Adams led the artist selection, in conversation with Flux Studio (for input on the lighting angle) and the Project Management team (for input on site availability, as pertinent to artists work). Adams, Shrum, and Jose Ruiz will collaborate with the five selected installation artists to identify socially engaged artists who will support activation of the sites following installation.

“The arts have an incredible power to inspire creativity and spark collaboration on some of the most pressing urban challenges,” said Michael R. Bloomberg, founder of Bloomberg Philanthropies and Bloomberg L.P. and 108th Mayor of New York City. “These eight projects will help foster community action on issues like public health, climate change, homelessness, and more. We look forward to working with the winners as they bring their projects to life.”

Launched in 2014, the Bloomberg Philanthropies’ Public Art Challenge encourages mayors to partner with artists, elevating the value of including the creative sector when developing solutions to significant urban issues. The program supports temporary public art projects that celebrate creativity, enhance urban identity, encourage public-private collaborations, and strengthen local economies.

Over 600 cities have applied to the three challenges, where mayors of U.S. cities with 30,000 residents or more submit proposals for projects that demonstrate close partnership between artists, arts organizations, and city government, with selected cities receiving up to $1 million each. Learn more:



Constance Stromberg, a sculpture and objects conservator, cleans “The Pregnant Nana” by Niki de Saint Phalle at the National Museum of Women in the Arts, reopening Oct. 21 after a two-year renovation.Credit...Niki Charitable Art Foundation/ARS, NY, ADAGP, Paris; Photo by Lexey Swall for The New York Times

Is a Women’s Museum Still Relevant?
by Kriston Capps
Published October 15 in The New York Times

Excerpt: More than one origin story surrounds the National Museum of Women in the Arts, an institution that is almost synonymous with its founder, Wilhelmina Holladay, who cut a legendary figure in Washington social circles.

According to official history, the first seed for the museum was planted in Europe in the late 1970s. It was in Vienna that Holladay and her husband, Wallace, discovered the work of Clara Peeters, a Flemish painter and contemporary of Rembrandt. Another encounter with Peeters followed at the Prado museum in Madrid. Yet when Holladay consulted H.W. Janson’s “History of Art,” a chronicle of Western painting, she could find no mention of Peeters — or any other woman artist.

This revelation led to Holladay’s life’s work: correcting the record by building an art collection that culminated in the first major museum in the country dedicated exclusively to women artists.

See also:

National Museum of Women in the Arts Reopens October 21, 2023, After Major Renovation
Published October 18 in East City Art



Jerrell Gibbs

Galerie Myrtis is honored to welcome Jerrell Gibbs to its roster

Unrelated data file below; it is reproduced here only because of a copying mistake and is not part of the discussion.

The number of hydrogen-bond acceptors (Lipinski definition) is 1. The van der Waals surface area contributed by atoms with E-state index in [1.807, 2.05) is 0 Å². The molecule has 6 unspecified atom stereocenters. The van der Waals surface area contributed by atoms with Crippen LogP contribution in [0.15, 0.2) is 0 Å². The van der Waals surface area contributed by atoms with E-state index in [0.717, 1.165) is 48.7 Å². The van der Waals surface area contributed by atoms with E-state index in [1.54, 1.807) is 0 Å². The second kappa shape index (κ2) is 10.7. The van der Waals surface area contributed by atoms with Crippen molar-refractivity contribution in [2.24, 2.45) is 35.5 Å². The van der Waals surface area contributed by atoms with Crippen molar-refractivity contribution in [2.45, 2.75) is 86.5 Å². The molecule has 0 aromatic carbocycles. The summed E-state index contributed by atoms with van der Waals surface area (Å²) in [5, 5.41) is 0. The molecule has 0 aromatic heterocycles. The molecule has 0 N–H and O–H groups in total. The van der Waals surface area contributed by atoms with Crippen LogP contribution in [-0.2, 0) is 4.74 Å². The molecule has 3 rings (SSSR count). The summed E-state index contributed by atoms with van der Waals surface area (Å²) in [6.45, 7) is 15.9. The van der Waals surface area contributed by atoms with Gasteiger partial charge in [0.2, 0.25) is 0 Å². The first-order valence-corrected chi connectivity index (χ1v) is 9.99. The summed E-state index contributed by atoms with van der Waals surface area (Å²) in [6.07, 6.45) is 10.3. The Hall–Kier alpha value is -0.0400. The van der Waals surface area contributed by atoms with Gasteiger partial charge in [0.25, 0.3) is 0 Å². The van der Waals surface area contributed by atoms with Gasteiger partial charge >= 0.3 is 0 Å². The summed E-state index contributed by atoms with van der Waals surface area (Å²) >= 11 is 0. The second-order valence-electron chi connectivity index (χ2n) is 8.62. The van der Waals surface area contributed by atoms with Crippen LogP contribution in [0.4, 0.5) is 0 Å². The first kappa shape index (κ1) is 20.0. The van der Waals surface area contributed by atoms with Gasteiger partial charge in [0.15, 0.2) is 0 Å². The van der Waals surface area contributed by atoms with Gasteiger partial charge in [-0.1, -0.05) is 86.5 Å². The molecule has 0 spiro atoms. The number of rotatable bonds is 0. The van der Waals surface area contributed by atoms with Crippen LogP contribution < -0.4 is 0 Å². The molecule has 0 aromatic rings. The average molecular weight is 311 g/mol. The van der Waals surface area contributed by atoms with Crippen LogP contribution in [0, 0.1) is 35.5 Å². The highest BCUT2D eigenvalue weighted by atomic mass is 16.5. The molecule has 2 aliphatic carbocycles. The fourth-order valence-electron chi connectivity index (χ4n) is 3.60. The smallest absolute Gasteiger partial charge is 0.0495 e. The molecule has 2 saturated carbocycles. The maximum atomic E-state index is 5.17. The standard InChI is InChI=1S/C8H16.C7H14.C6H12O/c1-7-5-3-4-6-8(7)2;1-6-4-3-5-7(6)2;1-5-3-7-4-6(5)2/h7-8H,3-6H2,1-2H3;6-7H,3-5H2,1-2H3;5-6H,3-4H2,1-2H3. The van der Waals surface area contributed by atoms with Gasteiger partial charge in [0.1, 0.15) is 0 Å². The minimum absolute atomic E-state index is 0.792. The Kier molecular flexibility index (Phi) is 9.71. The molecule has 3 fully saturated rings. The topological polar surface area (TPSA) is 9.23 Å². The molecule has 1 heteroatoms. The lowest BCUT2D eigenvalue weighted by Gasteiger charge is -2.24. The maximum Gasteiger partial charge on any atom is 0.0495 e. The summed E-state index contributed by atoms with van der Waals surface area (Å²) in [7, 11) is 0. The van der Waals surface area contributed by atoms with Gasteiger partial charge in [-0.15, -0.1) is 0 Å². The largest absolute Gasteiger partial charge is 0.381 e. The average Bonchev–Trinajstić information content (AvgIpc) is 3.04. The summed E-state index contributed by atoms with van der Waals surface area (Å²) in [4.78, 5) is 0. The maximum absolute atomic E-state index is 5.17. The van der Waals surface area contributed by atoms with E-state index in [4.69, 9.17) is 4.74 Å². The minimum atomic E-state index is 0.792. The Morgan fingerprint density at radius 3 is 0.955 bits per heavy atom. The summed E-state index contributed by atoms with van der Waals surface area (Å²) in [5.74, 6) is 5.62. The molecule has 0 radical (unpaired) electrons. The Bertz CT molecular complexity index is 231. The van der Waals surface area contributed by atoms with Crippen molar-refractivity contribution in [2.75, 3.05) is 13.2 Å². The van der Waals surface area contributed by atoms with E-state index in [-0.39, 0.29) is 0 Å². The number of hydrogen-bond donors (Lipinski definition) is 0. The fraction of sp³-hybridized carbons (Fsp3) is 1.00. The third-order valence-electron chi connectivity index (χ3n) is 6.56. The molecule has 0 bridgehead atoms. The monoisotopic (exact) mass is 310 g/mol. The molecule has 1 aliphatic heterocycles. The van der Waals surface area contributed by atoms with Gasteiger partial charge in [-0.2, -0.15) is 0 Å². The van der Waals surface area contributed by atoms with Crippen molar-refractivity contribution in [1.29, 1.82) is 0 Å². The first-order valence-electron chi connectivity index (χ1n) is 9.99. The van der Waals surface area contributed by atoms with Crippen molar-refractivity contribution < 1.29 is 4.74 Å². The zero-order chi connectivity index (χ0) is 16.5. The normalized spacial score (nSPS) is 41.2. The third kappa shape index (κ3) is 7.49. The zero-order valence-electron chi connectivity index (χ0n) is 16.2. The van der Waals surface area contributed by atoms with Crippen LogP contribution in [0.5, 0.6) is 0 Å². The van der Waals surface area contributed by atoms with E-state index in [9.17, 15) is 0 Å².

Newsletter :: October 13

Galerie Myrtis is honored to introduce painter Jerrell Gibbs as the latest addition to its esteemed roster of artists. Gibbs is set to make his debut in the upcoming exhibition, “That Which Compels Me So,” a survey and celebration of artists who have joined the gallery since 2021. Joining Gibbs in this exhibition are the exceptional talents of Fabiola Jean-Louis, Ya La’Ford, and Megan Lewis. Each artist brings their unique perspective and creative practice to the fore, resulting in a diverse and thought-provoking collection of works.

Gibbs is committed to creating paintings that are both authentic and truthful, and he reveals Black men as God-fearing, husbands, fathers, brothers, and sons. His paintings highlight joy, beauty and the mundane, all components within the vastness of Black life. The compositions, which are often taken from his family archive, focus on placement, size, proportion, as much as they do on mark-making and painterly gestures. His assertions of legacy highlight the performative nature of heritage and displaces an audience unaccustomed to more extensive and wide-ranging portrayals of Black life.

Gibbs graduated with an MFA from the Maryland Institute College of Art, Baltimore, MD in 2020. His work is in the permanent collection of the Baltimore Museum of Art, Columbus Museum of Art, the Los Angeles Museum of Art, the CC Foundation, and the X Museum Beijing.

The opening reception for “That Which Compels Me So” will be held at Galerie Myrtis, 2224 North Charles Street, Baltimore, Maryland on Saturday, November 18th from 2:00 ‐ 6:00 pm. No appointment is necessary to attend.

The exhibit runs from November 18, 2023 – January 13, 2024. Gallery hours: Wednesday – Saturday from 2:00 – 6:00 pm by appointment. Hours extended during special events. For additional information on this exhibition, please contact the gallery at (410) 235‐3711 or Ky Vassor, Gallery Manager, at [email protected]. For sales inquiries please contact our Sales Manager, Noel Bedolla, at [email protected].



Photography by Mike Morgan

Remington’s Iconic Reptile Mural Gets a Fresh Look From Its Original Artist
by Ed Gunts
Published October 17 in Baltimore Magazine

Excerpt: John Ellsberry insists that he didn’t set out to put Remington on the map when he painted his 1987 alligator mural just off the Jones Falls Expressway.

As the Stone Hill artist tells it, the city was offering to pay local artists to paint murals as part of a campaign to deter graffiti on public property, and that got his attention. One commonly tagged site was a long, low concrete retaining wall on the south side of 28th Street just before the traffic signal at Sisson Street.